Best Attractions in HonoluluIn a destination with dozens of attractions, you may have trouble deciding where to spend your time. Here are the highlights for this destination, as chosen by AAA editors. GEMs are “Great Experiences for Members.”
Island ali‘i (chiefs) loved its beautiful beaches, coconut palm groves, exotic foliage and spectacular vistas, all things celebrated in the Honolulu area's many natural attractions. Hike three quarters of a mile to the 761-foot-high summit rim of the Diamond Head State Monument volcanic crater, where you're treated to a bird's-eye view of nature's splendor.
For other dramatic panoramas and beautiful sights to see on your vacation, venture to the Nu‘uanu Pali State Wayside and Pu‘u ‘Ualaka‘a State Wayside . Kamehameha the Great scored a decisive victory in the conquest of O‘ahu at Nu‘uanu Pali, a 1,200-foot-high gap between 2,000- to 3,000-foot cliffs. Winds on the perch can approach gale-force strength, so hold on tight to anything you're not willing to lose. A popular picnicking destination, Pu‘u Ualaka‘a (which translates as “rolling sweet potato hill”) affords views from Diamond Head clear across to the Waianae Range.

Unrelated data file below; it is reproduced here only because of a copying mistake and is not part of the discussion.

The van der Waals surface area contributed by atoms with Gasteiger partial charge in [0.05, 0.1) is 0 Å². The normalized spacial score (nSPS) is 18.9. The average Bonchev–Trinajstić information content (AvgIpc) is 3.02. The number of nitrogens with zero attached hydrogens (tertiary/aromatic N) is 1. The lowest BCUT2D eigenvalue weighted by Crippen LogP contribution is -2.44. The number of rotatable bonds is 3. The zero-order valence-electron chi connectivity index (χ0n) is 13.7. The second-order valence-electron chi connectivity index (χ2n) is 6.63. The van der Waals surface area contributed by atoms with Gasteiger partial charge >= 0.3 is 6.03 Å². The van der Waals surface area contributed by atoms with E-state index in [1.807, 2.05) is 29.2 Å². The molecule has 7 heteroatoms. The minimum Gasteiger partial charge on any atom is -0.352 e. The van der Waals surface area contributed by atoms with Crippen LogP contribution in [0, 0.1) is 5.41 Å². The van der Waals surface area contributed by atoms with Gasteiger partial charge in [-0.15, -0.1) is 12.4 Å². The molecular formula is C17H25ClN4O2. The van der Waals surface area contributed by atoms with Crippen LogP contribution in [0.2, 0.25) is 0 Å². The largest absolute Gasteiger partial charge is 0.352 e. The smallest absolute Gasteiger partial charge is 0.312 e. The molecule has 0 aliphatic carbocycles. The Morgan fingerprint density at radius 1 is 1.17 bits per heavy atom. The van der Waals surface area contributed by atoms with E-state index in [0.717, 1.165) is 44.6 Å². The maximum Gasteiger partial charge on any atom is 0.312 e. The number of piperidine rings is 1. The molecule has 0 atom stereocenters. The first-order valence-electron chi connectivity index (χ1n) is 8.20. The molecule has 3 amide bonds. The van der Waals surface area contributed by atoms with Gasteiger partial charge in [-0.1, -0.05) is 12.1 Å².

For more up-close-and-personal encounters with nature to include during your Hawaii travel, wander through the 14-acre Foster Botanical Garden, which began in 1853 and now comprises 4,000 species of tropical trees and plants from all over the world. Hybrid orchids, primitive cycads and many varieties of palms effectively grab your interest.